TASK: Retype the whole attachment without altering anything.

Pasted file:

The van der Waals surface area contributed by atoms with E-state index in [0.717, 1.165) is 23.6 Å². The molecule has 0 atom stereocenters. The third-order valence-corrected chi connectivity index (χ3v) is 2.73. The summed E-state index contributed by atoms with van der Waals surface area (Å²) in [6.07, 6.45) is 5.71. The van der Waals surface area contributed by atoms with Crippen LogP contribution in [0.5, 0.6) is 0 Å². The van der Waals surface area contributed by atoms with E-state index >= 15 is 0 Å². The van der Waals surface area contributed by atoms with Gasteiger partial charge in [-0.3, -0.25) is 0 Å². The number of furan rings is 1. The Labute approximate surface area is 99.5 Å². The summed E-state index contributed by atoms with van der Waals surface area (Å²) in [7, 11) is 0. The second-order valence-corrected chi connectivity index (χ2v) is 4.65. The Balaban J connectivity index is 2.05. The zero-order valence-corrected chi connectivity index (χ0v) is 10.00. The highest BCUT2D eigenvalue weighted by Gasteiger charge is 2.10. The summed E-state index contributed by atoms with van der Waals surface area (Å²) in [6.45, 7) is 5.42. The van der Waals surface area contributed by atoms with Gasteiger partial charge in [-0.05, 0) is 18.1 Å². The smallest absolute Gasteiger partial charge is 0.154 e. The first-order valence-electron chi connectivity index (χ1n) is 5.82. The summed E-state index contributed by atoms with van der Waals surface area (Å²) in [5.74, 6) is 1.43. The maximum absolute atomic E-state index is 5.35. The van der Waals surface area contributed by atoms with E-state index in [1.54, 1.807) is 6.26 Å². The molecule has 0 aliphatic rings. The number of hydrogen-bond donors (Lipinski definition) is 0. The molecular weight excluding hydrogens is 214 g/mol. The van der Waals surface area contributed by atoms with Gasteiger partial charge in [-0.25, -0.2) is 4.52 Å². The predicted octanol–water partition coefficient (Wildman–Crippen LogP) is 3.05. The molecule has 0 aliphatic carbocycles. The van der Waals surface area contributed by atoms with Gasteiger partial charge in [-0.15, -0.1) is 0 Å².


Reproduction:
The van der Waals surface area contributed by atoms with E-state index in [0.717, 1.165) is 23.6 Å². The molecule has 0 atom stereocenters. The third-order valence-corrected chi connectivity index (χ3v) is 2.73. The summed E-state index contributed by atoms with van der Waals surface area (Å²) in [6.07, 6.45) is 5.71. The van der Waals surface area contributed by atoms with Crippen LogP contribution in [0.5, 0.6) is 0 Å². The van der Waals surface area contributed by atoms with E-state index >= 15 is 0 Å². The van der Waals surface area contributed by atoms with Gasteiger partial charge in [-0.3, -0.25) is 0 Å². The number of furan rings is 1. The Labute approximate surface area is 99.5 Å². The summed E-state index contributed by atoms with van der Waals surface area (Å²) in [7, 11) is 0. The second-order valence-corrected chi connectivity index (χ2v) is 4.65. The Balaban J connectivity index is 2.05. The zero-order valence-corrected chi connectivity index (χ0v) is 10.00. The highest BCUT2D eigenvalue weighted by Gasteiger charge is 2.10. The summed E-state index contributed by atoms with van der Waals surface area (Å²) in [6.45, 7) is 5.42. The van der Waals surface area contributed by atoms with Gasteiger partial charge in [-0.05, 0) is 18.1 Å². The smallest absolute Gasteiger partial charge is 0.154 e. The first-order valence-electron chi connectivity index (χ1n) is 5.82. The summed E-state index contributed by atoms with van der Waals surface area (Å²) in [5.74, 6) is 1.43. The maximum absolute atomic E-state index is 5.35. The van der Waals surface area contributed by atoms with E-state index in [1.54, 1.807) is 6.26 Å². The molecule has 0 aliphatic rings. The number of hydrogen-bond donors (Lipinski definition) is 0. The molecular weight excluding hydrogens is 214 g/mol. The van der Waals surface area contributed by atoms with Gasteiger partial charge in [-0.25, -0.2) is 4.52 Å². The predicted octanol–water partition coefficient (Wildman–Crippen LogP) is 3.05. The molecule has 0 aliphatic carbocycles. The van der Waals surface area contributed by atoms with Gasteiger partial charge in [-0.15, -0.1) is 0 Å².